How To Reduce Customer Churn: Tactics and Strategies for SaaS Leaders

Retention metrics determine company valuations and funding eligibility. So you must ask yourself: how can I reduce customer churn?

How To Reduce Customer Churn: Tactics and Strategies for SaaS Leaders

In a perfect world, customer churn wouldn’t exist. New customers would just sign up for your SaaS, breeze through their onboarding, and champion your product until you reach an IPO or successful exit.

Unfortunately, the customer experience isn’t that simple.

Whether it’s due to budget cuts, a competitor taking over market share, or poor product/market fit, there are endless reasons why a user may decide they no longer need your services. As investors continue to look toward retention metrics to determine company valuations and funding eligibility, SaaS leaders must ask themselves: how can I reduce customer churn?

In this guide, we'll dive into the nitty-gritty of churn reduction and explore a range of approaches, from leveraging customer feedback to rethinking your GTM strategy. Let’s get started.

What is a good customer churn rate?

Before you can set goals around improving customer churn, you need to determine what success looks like.

According to KeyBanc Capital Market’s (KBCM) 2022 Private SaaS Company Survey, the median gross churn rate of private SaaS companies is sitting at 14%. You can also weigh your current churn rate against expansion revenue by monitoring Net Revenue Retention (NRR). By studying customer churn from all angles, you’ll be able to combat it more effectively and see how it’s impacting revenue growth across your business.

Calculating your monthly churn rate

Studying churn on an annual basis provides greater insights into your total YoY growth, however, you should also be keeping tabs on your monthly churn rate. You can use Churnkey’s SaaS churn calculator to calculate your monthly churn rate, see if your business is growing, what your revenue ceiling is, and how much you need to adjust churn to grow lifetime ARR.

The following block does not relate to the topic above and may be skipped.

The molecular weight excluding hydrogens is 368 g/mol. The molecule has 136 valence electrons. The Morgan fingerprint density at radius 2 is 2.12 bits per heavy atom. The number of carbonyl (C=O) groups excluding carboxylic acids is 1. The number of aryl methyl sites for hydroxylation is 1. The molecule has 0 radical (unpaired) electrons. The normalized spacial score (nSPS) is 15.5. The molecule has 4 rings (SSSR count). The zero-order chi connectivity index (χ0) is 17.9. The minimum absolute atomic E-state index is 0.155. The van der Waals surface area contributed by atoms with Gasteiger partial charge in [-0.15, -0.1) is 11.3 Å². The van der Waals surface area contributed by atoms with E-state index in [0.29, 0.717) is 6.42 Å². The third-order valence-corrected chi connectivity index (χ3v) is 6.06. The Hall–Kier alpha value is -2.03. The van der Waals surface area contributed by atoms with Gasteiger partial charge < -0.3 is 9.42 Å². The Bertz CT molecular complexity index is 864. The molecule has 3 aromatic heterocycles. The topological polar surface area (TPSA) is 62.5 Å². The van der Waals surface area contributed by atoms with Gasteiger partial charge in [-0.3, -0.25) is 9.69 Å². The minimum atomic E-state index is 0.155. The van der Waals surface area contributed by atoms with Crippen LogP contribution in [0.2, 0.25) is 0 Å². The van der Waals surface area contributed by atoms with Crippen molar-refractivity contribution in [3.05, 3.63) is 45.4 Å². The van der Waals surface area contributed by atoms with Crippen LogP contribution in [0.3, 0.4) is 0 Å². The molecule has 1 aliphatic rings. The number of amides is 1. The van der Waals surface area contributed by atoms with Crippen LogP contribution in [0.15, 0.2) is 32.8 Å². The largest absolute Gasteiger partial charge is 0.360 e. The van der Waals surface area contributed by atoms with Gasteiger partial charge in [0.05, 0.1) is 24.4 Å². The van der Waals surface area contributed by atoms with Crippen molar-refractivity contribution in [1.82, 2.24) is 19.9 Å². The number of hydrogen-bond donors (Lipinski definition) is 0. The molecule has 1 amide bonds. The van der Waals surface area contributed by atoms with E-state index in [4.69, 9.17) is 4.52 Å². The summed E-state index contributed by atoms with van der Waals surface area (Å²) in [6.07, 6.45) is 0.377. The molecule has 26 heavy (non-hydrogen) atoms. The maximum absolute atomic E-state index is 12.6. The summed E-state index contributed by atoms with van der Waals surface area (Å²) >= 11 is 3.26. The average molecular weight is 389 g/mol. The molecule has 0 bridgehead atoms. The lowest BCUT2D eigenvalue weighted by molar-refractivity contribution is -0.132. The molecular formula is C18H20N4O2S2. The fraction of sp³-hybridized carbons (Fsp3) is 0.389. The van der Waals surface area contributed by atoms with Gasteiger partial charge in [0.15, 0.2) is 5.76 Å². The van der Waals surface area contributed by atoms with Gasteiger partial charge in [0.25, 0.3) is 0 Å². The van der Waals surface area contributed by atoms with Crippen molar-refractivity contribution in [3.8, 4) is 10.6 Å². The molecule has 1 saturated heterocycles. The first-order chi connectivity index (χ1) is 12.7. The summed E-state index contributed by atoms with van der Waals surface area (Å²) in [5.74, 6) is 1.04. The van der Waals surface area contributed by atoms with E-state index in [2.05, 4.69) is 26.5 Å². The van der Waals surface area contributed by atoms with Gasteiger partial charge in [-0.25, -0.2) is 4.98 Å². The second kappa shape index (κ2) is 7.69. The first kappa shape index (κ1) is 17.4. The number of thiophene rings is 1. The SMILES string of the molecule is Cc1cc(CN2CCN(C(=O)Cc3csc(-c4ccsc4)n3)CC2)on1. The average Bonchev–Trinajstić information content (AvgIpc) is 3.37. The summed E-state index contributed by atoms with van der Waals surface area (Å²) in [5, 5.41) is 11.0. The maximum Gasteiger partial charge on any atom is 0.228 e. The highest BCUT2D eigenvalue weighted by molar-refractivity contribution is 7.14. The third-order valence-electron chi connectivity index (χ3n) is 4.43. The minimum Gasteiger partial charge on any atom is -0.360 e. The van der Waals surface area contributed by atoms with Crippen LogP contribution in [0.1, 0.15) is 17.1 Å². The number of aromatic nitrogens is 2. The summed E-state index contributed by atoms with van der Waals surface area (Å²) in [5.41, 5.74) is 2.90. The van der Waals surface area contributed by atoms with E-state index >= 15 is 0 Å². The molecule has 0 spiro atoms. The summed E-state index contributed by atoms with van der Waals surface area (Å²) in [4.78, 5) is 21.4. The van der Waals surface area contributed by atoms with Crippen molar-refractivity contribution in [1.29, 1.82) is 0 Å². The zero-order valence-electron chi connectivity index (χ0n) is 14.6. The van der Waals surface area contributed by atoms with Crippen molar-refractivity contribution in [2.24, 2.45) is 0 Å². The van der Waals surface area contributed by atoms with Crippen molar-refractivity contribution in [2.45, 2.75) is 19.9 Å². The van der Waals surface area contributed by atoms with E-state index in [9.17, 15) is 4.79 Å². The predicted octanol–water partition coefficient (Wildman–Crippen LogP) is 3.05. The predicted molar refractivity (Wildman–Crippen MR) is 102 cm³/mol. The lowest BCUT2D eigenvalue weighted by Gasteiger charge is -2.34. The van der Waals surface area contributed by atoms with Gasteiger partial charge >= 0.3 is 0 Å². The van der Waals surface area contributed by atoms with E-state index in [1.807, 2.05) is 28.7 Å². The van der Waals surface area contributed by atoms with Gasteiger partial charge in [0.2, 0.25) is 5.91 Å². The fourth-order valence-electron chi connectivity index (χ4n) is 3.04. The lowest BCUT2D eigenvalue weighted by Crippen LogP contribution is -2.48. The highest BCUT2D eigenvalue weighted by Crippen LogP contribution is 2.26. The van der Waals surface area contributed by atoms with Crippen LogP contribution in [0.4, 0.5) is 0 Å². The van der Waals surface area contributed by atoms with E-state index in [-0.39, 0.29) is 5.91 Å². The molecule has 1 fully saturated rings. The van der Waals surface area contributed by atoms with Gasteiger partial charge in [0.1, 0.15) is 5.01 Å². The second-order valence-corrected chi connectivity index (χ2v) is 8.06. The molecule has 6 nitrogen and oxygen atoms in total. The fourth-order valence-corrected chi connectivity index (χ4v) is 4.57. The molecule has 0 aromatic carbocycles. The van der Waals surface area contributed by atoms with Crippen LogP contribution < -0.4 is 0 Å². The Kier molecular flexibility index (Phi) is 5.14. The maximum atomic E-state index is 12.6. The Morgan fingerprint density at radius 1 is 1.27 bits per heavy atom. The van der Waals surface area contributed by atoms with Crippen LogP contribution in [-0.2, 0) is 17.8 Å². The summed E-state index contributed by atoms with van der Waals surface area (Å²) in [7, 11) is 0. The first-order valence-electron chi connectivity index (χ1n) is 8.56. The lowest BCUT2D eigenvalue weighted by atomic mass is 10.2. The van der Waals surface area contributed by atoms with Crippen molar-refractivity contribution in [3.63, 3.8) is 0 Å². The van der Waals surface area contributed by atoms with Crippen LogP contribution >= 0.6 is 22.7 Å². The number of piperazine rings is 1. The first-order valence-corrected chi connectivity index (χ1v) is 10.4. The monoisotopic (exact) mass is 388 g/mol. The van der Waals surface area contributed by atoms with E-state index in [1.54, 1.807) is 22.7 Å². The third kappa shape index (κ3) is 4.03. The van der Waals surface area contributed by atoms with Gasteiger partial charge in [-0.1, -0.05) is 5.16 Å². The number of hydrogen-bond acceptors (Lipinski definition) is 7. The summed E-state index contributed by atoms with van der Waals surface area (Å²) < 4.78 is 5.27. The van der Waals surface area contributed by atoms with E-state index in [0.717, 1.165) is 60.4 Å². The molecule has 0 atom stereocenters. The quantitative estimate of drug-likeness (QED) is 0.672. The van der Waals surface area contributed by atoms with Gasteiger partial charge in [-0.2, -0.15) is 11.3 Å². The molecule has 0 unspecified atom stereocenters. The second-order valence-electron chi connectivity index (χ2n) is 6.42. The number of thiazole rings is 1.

Studying churn in your SaaS company

Referencing industry reports is a great way to benchmark churn against your peers. However, you should also reference metrics within your own business to identify the source and cause of customer churn.

If you’re an early-stage company with a historical churn problem, you may have issues with the messaging and positioning of your product or poor product/market fit. If churn persists over time, you may need to take a closer look at your product roadmap. Identify the products and features that solve your customer pains and double down. You can also focus on generating expansion revenue through cross-sells and upsells. By selling to your core customer base, you can offset revenue loss as you continue tackling your churn problem.

Once you’ve established a clear baseline for your churn reduction goals, you can start executing the tactics and strategies listed below.

1. Look beyond traditional customer success metrics

One of the best ways to retain users and increase customer lifetime value (and customer satisfaction) is to identify where users realize the most value from your SaaS during the customer lifecycle.

For example, if a new customer doesn’t make it through the onboarding process, it's a clear indicator that they weren’t finding enough value upfront. Similarly, if current customers are decreasing their product usage over time, it’s likely because your SaaS is no longer serving their needs.

Ross D. G. Fulton, Founder and CEO of Valuize, a customer lifecycle consulting firm for B2B tech, says that this is one of the leading causes of churn in SaaS, regardless of growth stage.

In Ross’s opinion, most customer success teams, especially in early-stage companies, define their role as “get the customer using the product.” He believes this is a narrow definition of customer success that fails to ask the important question: where do customers realize the most value from your SaaS?

So what’s the big takeaway here?

It’s dangerous to assume that product usage automatically equals value for the customer. Instead of measuring vanity metrics, such as ‘number of logins’ or ‘time spent in product’, SaaS leaders need to leverage in-depth reports like a customer cohort analysis to identify at-risk accounts and better understand how users are interacting with their product.

2. Identify common patterns in product usage

Measuring product usage provides valuable insight into how customers are using your product and helps identify any issues or concerns that may be causing them to cancel their subscriptions.

Here are a few ways that measuring usage can help reduce churn:

  1. Uncover potential product issues: By tracking usage over time, you can identify any potential issues or problems that may be causing customers to cancel. For example, if you see a sudden drop in usage, this could indicate that there may be an issue with a particular feature or service. You can also drill down further by measuring the usage of individual product lines or business segments.

If you observe healthy product usage for enterprise accounts but your free trial users are struggling to realize value, this could indicate that your SaaS isn’t well equipped to meet your users’ needs downmarket. From here, you could make a business case to focus more on monetizing enterprise accounts or, conversely, shift your product roadmap to provide more value to your free trial users.